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The Absolute Best School Climate Blogging (This Week)

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Diminished counseling ranks, Trayvon Martin, and ending compulsory education—here's what you might have missed this week on student engagement and school climate.

Also, something to note: I call this column the "best school climate blogging" not because of the views expressed—Rules for Engagement takes no editorial position, just as a reminder—but because of the conversations they might and hopefully do foster.

1. "It feels as though, like art and music, guidance seems to be regarded—Oh! how wrongly!—as one of those ancillary aspects of education that students and school districts can live without when budgets shrink and student populations soar."

Peter Gow, on how school counselors are being spread too thinly in public school systems


2. "The news of murder is now as mundane as a furniture sale on President's Day—that is, unless the victim is someone you love."

Marilyn Rhames, from her Charting My Own Course blog, about Trayvon Martin and her fear for her son's life


3. "It turns out that as I was giving my passionate speech, they were gazing longingly at the bag and mostly thinking, 'Mmmm, Hot Cheetos.'"

Roxanna Elden, a high school English teacher, in a story by The Atlantic's Emily Richmond on whether schools should be held responsible for child nutrition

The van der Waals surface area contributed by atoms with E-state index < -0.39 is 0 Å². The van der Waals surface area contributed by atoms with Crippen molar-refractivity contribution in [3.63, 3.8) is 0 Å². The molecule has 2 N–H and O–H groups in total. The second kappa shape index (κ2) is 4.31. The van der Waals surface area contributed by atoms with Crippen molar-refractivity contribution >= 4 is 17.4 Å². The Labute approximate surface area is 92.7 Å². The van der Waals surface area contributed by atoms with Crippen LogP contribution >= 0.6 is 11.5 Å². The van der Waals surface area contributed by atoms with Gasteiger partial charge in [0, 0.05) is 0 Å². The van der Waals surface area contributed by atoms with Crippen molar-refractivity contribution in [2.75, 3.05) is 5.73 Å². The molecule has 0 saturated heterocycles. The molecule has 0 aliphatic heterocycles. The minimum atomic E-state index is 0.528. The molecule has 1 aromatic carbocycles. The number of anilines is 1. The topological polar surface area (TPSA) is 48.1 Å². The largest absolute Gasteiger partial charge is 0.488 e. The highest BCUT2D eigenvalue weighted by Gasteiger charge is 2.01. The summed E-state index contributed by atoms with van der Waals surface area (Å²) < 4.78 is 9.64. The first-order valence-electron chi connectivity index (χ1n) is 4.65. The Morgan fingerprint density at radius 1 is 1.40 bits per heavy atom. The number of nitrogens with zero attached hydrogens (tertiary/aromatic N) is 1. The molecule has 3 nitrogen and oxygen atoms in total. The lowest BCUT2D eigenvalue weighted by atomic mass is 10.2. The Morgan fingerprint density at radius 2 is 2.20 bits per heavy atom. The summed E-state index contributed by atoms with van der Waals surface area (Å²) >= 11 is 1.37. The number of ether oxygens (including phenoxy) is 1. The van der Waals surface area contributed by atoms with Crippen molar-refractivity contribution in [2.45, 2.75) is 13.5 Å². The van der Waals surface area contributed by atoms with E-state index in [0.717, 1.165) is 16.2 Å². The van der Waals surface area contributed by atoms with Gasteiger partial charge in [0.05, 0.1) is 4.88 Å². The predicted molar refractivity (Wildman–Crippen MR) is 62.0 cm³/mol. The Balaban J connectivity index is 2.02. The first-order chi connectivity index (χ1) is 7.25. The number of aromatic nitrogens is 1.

4. "When a parent decides to enroll a child in public school, both the parent and child should agree to meet minimum standards of behavior and academic commitment or face real-life consequences such as repeating a class, a grade, or even expulsion."

—Utah State Senator Aaron Osmond, on the Utah Senate blog, arguing for an end to compulsory education


5. "A manual created by the National Campaign to Prevent Teen Pregnancy encourages healthcare providers working with Latino teens to 'adjust to their reality,' use bilingual moderators and train staff who understand Latino culture."

Titania Kumeh, in The Los Angeles Times' L.A. Now blog, describing possible reasons that the state birthrate has dropped to the lowest level in 20 years


6. "Some people are just walking around with a mouthful of acid, and they spit it at you because you're there."

Linda Holmes, for NPR's Monkey See blog, encouraging youth to pursue new things even in the face of criticism


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